A glimpse into the lives of four women, through photographs, stories, and voice overs which catalogue their personal reflections along the path to living fully and letting go.


Review: Blackout

Graphic treatise on the dangers of substance abuse – in this case alcohol.


Review: Notes From the Field

What makes this harrowing selection work is how Smith varies, gradates and paces her interviews; and builds a climax. It renders the experience a memorial; it’s what such artistry’s for. You will experience nothing like this and leave reeling.


Review: Minefield

Minefield is for its unique and singularly consummate exploration of its themes, outstanding, in a class apart from any show you’ll see, perhaps even of Arias. Her work must be acknowledged here now.


Review: Old Boy

Entrancing, delightful and honest portrayal of manly relationships and their value in a world where cynicism holds sway.


Review: One Mississippi

Four men explore their mental wellbeing in a challenging verbatim performance that is never less than honest


Review: Cathy

Challenging theatre that asks big questions about the current state of housing and homelessness in the UK


Review: Prison Psychologist

A dark, intense and intimate story of love and tragedy. Worth getting up early for...


Review: Hotter

Two women embarking on a battle against embarrassment


Review: Bella Freak

A verbatim condemnation of how you disappear once you are pronounced as special.


Review: Committee

This edgy new development, faithful to one incident, marks a more than worthwhile variation on such larger works as London Road. It’s more illuminating than the history it sheds music on.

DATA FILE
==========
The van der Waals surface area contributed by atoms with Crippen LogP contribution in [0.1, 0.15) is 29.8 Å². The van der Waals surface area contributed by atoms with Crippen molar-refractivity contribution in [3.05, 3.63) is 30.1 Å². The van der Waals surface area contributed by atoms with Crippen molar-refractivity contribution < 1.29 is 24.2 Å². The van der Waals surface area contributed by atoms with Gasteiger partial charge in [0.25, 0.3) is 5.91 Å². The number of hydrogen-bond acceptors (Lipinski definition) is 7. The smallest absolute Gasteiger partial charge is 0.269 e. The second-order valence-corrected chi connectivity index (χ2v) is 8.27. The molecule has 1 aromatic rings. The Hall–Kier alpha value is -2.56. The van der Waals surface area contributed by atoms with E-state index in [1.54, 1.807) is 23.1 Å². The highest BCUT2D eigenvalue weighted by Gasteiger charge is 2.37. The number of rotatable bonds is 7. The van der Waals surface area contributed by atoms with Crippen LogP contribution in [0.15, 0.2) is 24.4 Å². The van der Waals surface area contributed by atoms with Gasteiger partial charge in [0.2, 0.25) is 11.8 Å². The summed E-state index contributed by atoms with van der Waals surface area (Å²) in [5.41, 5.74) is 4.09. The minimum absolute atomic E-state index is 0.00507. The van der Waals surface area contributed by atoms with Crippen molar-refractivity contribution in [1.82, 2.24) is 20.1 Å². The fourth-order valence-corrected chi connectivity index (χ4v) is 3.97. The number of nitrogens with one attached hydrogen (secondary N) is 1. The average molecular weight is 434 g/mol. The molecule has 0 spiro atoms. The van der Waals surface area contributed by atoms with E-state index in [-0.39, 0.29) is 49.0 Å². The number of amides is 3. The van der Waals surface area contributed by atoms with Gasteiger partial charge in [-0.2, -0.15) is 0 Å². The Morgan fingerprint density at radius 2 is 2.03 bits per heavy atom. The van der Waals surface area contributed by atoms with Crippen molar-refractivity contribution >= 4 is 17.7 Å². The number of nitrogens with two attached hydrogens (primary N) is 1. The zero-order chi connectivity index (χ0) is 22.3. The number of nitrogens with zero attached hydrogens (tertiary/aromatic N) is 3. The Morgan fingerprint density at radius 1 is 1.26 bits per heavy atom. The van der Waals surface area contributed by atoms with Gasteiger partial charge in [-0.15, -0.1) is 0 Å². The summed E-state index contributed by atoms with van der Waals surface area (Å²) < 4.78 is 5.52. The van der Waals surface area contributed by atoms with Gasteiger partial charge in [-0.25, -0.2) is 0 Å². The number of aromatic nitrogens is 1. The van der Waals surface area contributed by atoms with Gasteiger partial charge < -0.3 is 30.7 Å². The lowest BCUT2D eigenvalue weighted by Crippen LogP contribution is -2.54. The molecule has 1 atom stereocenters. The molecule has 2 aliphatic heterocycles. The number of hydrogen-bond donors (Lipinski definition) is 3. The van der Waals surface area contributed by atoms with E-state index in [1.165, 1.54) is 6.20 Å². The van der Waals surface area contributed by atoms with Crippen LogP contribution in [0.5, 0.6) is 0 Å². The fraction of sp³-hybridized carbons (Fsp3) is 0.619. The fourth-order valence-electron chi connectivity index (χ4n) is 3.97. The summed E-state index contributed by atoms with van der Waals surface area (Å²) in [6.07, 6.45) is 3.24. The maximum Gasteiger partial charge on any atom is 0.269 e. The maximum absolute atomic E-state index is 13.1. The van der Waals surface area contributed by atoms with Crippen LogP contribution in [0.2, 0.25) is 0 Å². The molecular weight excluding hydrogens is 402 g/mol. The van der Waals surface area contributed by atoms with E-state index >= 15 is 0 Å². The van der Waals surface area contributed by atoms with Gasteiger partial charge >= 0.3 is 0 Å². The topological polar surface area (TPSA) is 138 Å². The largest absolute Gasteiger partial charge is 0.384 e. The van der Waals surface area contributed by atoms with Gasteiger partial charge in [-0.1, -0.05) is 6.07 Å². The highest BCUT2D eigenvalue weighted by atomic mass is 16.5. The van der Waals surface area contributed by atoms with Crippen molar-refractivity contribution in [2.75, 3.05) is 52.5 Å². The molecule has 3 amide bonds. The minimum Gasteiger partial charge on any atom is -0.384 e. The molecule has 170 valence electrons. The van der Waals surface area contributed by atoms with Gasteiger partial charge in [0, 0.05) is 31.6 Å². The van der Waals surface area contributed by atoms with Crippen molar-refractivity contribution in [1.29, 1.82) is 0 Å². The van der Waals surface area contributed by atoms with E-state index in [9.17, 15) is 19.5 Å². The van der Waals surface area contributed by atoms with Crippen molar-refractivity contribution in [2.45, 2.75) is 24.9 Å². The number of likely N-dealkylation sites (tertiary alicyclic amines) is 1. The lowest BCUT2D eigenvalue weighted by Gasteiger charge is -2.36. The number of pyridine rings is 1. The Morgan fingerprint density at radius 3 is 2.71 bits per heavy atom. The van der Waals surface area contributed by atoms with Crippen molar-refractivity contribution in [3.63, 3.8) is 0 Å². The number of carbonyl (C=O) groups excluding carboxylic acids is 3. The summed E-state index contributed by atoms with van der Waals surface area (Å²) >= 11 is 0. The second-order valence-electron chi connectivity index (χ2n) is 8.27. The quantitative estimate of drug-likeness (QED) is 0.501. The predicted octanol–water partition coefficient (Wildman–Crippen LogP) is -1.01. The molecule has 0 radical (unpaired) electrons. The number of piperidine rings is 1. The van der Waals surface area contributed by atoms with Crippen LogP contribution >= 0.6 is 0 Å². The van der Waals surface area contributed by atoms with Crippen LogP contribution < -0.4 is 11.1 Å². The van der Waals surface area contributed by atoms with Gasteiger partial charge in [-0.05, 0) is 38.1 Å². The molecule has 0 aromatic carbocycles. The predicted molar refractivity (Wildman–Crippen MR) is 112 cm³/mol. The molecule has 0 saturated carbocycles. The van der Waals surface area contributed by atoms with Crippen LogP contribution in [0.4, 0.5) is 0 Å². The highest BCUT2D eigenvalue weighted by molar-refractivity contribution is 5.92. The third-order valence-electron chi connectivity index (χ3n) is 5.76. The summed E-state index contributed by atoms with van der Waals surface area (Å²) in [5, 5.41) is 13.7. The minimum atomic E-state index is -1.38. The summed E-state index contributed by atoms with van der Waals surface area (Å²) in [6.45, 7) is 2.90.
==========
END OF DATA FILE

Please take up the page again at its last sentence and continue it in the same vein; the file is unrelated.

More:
Review: Motherhood:(Un)speakable, (Un)spoken

Ninety seconds into this newly-revised one-woman play, Joanna Rosenfeld - emerging in a poke of fingers from a cagoule of brown paper - over-voices herself giving witness to tens of verbatim experiences we hear. This tells us the baby’s a parasite, sucks all your nutrients, calcium from your teeth for instance, causes injury, often permanent, can kill. This is - literally - epic interior theatre.


Review: Glasgow Girls

Even on fictive terms this would garner praise for its raw power, its beating passion for justice and humanity. Difficult as it might be not to come away warmed this ensemble – and original musical – make it so very easy. This needs to be everywhere and should be shown if not live, then screened.


Review: Still Here

“If you have the media - please tell to all the people of nation about my country; Is very important.”


Review: Pigs and Dogs

In a quarter-hour we’re struck with a rich and head-spinning narrative of how same-sex culture’s been oppressed first by the west and now through European language. You end up stopping in outraged disbelief at this virulent legacy of colonialism. If you can’t see it, read it.


Review: Strap-on

Role-play gets out of hand and into the courts..


Review: Sex, Strokes, Death, Denial

Jack Duffel's new play mixes extreme naturalism with verse in a play creatively probing death and displacement in the family


Review: Cheque Please

A refreshingly different view of living with depression.


Review: Tube Spotting

The story of one man, his helpers, 270 stations and a word record


Review: Travesti

A excellentl piece of verbatim theatre


Review: The 56

A fascinating and disturbing verbatim theatre account of the Bradford City fire


Review: The Love Project

A gentle and amusing verbatim show about love


Review: Nirbhaya

A form of Witness theatre takes the audience through a powerfully emotional journey exploring rape and violence towards women; women around the world are given a voice through the fearless honesty of these performers.


Review: Three to Four Days

This was a thought provoking, heartfelt attempt, through Verbatim theatre, to articulate urgent sociological issues around current issues with NHS cuts and privatisation.


Review: Beats by Kieran Hurley

An evocative psychedelic techno narrative of the rave phenomenon


Review: Ali J

A one man show that straddles two nations; all from an internal monologue